4. SEC Charges Multiple Individuals with Perpetrating $38 Million Ponzi-Like Scheme

On July 19, 2023, the SEC charged multiple individuals with conducting a Ponzi-like scheme that raised approximately $38 million from at least 150 investors who were promised returns that never materialized. According to the SEC, on multiple occasions, the defendants “took money from unsuspecting investors for fake deals and shuffled funds around to pay out earlier investors to give the false impression that they were receiving real profits from those deals.” One of the defendants is Eliyahu Weinstein, who received a 24-year prison sentence in 2014 in connection with another Ponzi scheme, but whose sentence was commuted to time served by former President Trump in 2021.

Recovering Your Investment Losses as a Ponzi Scheme Victim

If you have lost money in a Ponzi scheme, what are your options? The short answer is, “It depends.” In some cases, investors may be limited to pursuing claims against scam artists directly. This generally involves going to court, and investors’ ability to recover their fraudulent losses in these cases can depend in large part on whether their funds are still within the court’s reach.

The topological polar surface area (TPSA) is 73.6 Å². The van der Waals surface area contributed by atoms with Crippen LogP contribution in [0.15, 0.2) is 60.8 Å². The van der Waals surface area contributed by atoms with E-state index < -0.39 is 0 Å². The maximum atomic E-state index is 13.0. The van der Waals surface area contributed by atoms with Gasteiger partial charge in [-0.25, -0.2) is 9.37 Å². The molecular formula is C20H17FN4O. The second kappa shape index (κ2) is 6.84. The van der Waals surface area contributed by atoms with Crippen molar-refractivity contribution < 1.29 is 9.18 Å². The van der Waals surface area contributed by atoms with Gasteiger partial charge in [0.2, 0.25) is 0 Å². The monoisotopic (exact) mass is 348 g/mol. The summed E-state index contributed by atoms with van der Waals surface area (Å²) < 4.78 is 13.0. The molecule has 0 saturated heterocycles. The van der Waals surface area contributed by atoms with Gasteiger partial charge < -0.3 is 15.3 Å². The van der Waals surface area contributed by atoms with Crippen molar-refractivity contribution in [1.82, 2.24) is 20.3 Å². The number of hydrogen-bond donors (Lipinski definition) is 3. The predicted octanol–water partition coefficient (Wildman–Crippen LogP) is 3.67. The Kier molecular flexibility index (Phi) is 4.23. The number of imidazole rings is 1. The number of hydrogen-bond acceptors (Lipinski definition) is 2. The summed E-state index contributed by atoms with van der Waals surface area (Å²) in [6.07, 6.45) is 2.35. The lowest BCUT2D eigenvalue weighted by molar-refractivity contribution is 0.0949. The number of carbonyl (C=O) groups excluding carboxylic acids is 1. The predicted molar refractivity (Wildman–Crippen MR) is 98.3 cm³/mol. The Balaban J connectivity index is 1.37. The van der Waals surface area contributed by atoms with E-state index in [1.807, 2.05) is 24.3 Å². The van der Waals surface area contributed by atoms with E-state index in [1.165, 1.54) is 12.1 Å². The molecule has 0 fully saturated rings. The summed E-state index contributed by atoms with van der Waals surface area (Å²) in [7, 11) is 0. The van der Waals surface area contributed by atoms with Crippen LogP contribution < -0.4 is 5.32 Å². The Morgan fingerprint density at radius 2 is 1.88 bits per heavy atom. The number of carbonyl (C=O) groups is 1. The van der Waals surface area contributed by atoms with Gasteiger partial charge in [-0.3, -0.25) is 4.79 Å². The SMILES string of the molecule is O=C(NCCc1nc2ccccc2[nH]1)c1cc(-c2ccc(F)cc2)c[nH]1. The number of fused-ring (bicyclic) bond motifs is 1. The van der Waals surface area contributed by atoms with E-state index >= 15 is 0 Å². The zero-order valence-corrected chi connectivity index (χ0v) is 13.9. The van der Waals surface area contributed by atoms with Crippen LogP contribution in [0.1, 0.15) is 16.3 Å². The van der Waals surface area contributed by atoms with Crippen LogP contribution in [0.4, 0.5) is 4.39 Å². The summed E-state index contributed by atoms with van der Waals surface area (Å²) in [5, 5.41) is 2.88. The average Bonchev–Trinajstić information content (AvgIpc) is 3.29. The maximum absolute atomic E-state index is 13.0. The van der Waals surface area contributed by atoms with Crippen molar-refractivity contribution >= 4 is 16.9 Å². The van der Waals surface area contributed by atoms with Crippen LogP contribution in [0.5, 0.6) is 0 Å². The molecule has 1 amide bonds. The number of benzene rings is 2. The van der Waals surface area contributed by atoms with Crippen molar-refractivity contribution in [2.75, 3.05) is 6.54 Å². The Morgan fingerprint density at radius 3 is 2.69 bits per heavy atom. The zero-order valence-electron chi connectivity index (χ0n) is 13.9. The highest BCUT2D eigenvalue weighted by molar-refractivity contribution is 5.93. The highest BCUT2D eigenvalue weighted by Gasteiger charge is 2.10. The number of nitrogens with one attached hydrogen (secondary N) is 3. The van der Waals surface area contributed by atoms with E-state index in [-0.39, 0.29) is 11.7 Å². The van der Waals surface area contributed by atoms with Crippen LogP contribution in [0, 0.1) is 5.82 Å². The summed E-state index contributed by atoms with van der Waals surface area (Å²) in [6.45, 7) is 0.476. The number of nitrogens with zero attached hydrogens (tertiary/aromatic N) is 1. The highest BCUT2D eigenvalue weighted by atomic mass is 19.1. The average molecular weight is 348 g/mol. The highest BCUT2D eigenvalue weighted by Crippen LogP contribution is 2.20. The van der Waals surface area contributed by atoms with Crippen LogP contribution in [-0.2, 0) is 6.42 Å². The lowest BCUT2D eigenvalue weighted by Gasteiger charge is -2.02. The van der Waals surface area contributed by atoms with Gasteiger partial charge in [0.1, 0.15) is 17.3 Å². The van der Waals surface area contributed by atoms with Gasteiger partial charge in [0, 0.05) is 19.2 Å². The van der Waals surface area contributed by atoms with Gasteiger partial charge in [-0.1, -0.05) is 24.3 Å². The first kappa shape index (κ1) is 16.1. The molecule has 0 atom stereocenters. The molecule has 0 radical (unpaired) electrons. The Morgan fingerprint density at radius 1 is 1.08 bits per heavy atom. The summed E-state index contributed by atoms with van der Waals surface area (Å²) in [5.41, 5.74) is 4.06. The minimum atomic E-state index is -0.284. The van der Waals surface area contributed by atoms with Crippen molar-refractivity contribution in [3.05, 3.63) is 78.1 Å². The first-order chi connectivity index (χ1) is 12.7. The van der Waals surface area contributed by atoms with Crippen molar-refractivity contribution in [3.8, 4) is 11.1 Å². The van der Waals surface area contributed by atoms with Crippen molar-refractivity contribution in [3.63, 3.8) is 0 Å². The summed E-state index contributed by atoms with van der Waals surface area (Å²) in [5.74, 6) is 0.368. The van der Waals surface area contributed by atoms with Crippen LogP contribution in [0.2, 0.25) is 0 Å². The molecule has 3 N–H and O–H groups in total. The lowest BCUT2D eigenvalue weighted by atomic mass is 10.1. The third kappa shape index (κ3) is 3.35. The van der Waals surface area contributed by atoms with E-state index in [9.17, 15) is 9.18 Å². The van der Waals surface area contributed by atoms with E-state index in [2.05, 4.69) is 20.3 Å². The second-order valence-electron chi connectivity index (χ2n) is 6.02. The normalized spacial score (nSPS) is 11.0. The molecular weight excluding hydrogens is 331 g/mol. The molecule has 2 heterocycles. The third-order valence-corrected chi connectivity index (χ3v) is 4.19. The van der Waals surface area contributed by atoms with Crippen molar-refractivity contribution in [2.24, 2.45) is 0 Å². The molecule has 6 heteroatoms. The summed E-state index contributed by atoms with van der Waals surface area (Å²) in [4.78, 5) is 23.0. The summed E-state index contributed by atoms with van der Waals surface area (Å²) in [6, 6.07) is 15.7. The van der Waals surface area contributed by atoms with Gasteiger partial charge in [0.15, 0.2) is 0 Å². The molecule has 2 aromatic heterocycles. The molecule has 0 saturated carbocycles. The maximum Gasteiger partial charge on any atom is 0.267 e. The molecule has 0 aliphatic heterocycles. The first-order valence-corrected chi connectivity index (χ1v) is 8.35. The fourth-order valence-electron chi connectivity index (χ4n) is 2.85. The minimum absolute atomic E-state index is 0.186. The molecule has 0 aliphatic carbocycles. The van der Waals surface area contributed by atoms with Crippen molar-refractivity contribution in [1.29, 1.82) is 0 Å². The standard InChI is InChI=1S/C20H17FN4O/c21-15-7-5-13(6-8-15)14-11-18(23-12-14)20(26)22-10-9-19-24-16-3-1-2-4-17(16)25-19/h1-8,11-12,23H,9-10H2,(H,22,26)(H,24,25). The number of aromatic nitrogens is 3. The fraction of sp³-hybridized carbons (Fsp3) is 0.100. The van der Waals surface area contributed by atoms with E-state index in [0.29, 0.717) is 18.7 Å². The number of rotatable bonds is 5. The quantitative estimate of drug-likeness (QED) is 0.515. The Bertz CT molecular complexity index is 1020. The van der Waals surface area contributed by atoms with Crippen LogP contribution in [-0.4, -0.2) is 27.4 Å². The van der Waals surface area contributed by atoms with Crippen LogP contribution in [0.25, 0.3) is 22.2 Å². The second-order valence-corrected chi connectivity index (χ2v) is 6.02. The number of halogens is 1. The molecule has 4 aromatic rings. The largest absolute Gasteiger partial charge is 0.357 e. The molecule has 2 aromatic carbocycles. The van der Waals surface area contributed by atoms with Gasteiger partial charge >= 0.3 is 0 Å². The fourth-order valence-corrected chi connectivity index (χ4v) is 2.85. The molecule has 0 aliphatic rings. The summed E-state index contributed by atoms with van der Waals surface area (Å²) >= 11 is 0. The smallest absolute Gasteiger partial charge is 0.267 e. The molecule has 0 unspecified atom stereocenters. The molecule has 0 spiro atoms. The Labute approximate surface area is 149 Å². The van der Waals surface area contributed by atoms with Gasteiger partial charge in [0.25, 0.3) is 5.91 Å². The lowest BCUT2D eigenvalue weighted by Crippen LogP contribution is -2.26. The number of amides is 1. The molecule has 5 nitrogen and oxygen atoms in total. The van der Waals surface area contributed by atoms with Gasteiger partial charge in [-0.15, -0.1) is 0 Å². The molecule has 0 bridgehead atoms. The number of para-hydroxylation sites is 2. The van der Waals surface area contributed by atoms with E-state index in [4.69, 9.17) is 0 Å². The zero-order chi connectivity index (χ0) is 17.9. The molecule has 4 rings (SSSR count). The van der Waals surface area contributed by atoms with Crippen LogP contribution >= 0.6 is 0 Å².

In other cases, defrauded investors will be able to pursue claims against their brokers or advisors in FINRA arbitration. If your broker or advisor negligently or recklessly recommended an investment that turned out to be a Ponzi scheme, your broker or advisor could be liable for your losses.

Request a Free and Confidential Consultation at Zamansky LLC

Did you lose money in a Ponzi scheme? Or, do you have concerns that you may be a victim of a Ponzi scheme recommended by your broker or advisor? If so, we encourage you to speak with one of our lawyers as soon as possible. To arrange a free and confidential consultation at Zamansky LLC, call 212-742-1414 or request an appointment online today.